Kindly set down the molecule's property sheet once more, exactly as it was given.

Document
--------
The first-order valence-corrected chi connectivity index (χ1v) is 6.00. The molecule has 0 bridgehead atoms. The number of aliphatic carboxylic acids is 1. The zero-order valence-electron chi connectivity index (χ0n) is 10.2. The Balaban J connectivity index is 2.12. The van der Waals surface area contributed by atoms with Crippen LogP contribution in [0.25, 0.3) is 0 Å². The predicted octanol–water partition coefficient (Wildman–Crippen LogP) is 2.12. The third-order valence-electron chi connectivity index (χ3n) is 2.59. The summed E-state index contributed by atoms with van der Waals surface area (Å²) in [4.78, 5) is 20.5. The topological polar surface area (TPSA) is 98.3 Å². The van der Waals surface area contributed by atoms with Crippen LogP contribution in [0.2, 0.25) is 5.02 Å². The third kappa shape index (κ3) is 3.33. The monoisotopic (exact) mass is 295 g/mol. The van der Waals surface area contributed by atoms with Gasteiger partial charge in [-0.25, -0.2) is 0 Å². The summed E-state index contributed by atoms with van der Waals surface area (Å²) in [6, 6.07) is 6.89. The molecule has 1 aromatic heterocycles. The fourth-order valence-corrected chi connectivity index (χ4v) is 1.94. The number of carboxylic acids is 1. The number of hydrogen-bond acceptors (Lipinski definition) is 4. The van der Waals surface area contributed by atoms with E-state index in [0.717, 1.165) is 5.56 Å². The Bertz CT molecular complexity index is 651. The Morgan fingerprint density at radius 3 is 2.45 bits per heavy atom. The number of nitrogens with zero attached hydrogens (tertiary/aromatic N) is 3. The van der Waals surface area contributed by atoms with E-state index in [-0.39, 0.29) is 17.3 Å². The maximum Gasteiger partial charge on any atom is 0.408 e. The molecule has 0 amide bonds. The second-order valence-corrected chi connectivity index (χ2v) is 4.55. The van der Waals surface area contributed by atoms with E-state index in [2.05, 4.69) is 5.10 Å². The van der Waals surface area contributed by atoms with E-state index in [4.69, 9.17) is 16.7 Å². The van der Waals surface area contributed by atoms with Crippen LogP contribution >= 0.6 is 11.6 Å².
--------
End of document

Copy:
The first-order valence-corrected chi connectivity index (χ1v) is 6.00. The molecule has 0 bridgehead atoms. The number of aliphatic carboxylic acids is 1. The zero-order valence-electron chi connectivity index (χ0n) is 10.2. The Balaban J connectivity index is 2.12. The van der Waals surface area contributed by atoms with Crippen LogP contribution in [0.25, 0.3) is 0 Å². The predicted octanol–water partition coefficient (Wildman–Crippen LogP) is 2.12. The third-order valence-electron chi connectivity index (χ3n) is 2.59. The summed E-state index contributed by atoms with van der Waals surface area (Å²) in [4.78, 5) is 20.5. The topological polar surface area (TPSA) is 98.3 Å². The van der Waals surface area contributed by atoms with Crippen LogP contribution in [0.2, 0.25) is 5.02 Å². The third kappa shape index (κ3) is 3.33. The monoisotopic (exact) mass is 295 g/mol. The van der Waals surface area contributed by atoms with Gasteiger partial charge in [-0.25, -0.2) is 0 Å². The summed E-state index contributed by atoms with van der Waals surface area (Å²) in [6, 6.07) is 6.89. The molecule has 1 aromatic heterocycles. The fourth-order valence-corrected chi connectivity index (χ4v) is 1.94. The number of carboxylic acids is 1. The number of hydrogen-bond acceptors (Lipinski definition) is 4. The van der Waals surface area contributed by atoms with E-state index in [0.717, 1.165) is 5.56 Å². The Bertz CT molecular complexity index is 651. The Morgan fingerprint density at radius 3 is 2.45 bits per heavy atom. The number of nitrogens with zero attached hydrogens (tertiary/aromatic N) is 3. The van der Waals surface area contributed by atoms with E-state index in [-0.39, 0.29) is 17.3 Å². The maximum Gasteiger partial charge on any atom is 0.408 e. The molecule has 0 amide bonds. The second-order valence-corrected chi connectivity index (χ2v) is 4.55. The van der Waals surface area contributed by atoms with E-state index in [2.05, 4.69) is 5.10 Å². The van der Waals surface area contributed by atoms with E-state index in [4.69, 9.17) is 16.7 Å². The van der Waals surface area contributed by atoms with Crippen LogP contribution >= 0.6 is 11.6 Å².